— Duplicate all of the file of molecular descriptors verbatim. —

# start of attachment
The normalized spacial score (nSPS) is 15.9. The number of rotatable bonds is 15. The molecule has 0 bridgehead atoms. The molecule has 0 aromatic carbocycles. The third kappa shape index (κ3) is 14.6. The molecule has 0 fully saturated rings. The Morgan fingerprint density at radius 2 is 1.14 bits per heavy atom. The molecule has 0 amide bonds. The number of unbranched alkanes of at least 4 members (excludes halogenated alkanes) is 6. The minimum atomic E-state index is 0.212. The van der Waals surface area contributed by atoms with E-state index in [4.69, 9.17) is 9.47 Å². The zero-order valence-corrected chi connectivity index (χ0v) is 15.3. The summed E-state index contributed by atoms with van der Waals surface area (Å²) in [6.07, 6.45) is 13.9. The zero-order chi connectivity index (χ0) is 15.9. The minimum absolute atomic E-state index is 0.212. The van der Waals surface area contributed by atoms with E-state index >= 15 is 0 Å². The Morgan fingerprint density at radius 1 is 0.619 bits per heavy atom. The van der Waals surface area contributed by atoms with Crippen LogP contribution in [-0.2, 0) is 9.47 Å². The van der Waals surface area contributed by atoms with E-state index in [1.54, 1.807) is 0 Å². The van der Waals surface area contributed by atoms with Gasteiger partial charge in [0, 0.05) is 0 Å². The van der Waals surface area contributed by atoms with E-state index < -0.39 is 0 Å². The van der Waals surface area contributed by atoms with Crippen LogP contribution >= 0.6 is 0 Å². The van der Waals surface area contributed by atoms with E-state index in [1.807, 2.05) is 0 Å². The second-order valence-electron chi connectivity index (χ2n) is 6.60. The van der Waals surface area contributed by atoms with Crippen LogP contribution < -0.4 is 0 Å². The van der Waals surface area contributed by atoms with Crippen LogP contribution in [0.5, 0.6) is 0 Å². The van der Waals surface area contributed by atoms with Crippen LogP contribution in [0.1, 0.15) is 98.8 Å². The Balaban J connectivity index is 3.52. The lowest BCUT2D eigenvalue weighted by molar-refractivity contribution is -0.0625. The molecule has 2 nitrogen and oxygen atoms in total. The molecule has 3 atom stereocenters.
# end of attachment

The normalized spacial score (nSPS) is 15.9. The number of rotatable bonds is 15. The molecule has 0 bridgehead atoms. The molecule has 0 aromatic carbocycles. The third kappa shape index (κ3) is 14.6. The molecule has 0 fully saturated rings. The Morgan fingerprint density at radius 2 is 1.14 bits per heavy atom. The molecule has 0 amide bonds. The number of unbranched alkanes of at least 4 members (excludes halogenated alkanes) is 6. The minimum atomic E-state index is 0.212. The van der Waals surface area contributed by atoms with E-state index in [4.69, 9.17) is 9.47 Å². The zero-order valence-corrected chi connectivity index (χ0v) is 15.3. The summed E-state index contributed by atoms with van der Waals surface area (Å²) in [6.07, 6.45) is 13.9. The zero-order chi connectivity index (χ0) is 15.9. The minimum absolute atomic E-state index is 0.212. The van der Waals surface area contributed by atoms with E-state index >= 15 is 0 Å². The Morgan fingerprint density at radius 1 is 0.619 bits per heavy atom. The van der Waals surface area contributed by atoms with Crippen LogP contribution in [-0.2, 0) is 9.47 Å². The van der Waals surface area contributed by atoms with E-state index in [1.54, 1.807) is 0 Å². The van der Waals surface area contributed by atoms with Gasteiger partial charge in [0, 0.05) is 0 Å². The van der Waals surface area contributed by atoms with E-state index < -0.39 is 0 Å². The van der Waals surface area contributed by atoms with Crippen LogP contribution >= 0.6 is 0 Å². The van der Waals surface area contributed by atoms with E-state index in [1.807, 2.05) is 0 Å². The second-order valence-electron chi connectivity index (χ2n) is 6.60. The van der Waals surface area contributed by atoms with Crippen LogP contribution < -0.4 is 0 Å². The van der Waals surface area contributed by atoms with Crippen LogP contribution in [0.5, 0.6) is 0 Å². The van der Waals surface area contributed by atoms with Crippen LogP contribution in [0.1, 0.15) is 98.8 Å². The Balaban J connectivity index is 3.52. The lowest BCUT2D eigenvalue weighted by molar-refractivity contribution is -0.0625. The molecule has 2 nitrogen and oxygen atoms in total. The molecule has 3 atom stereocenters.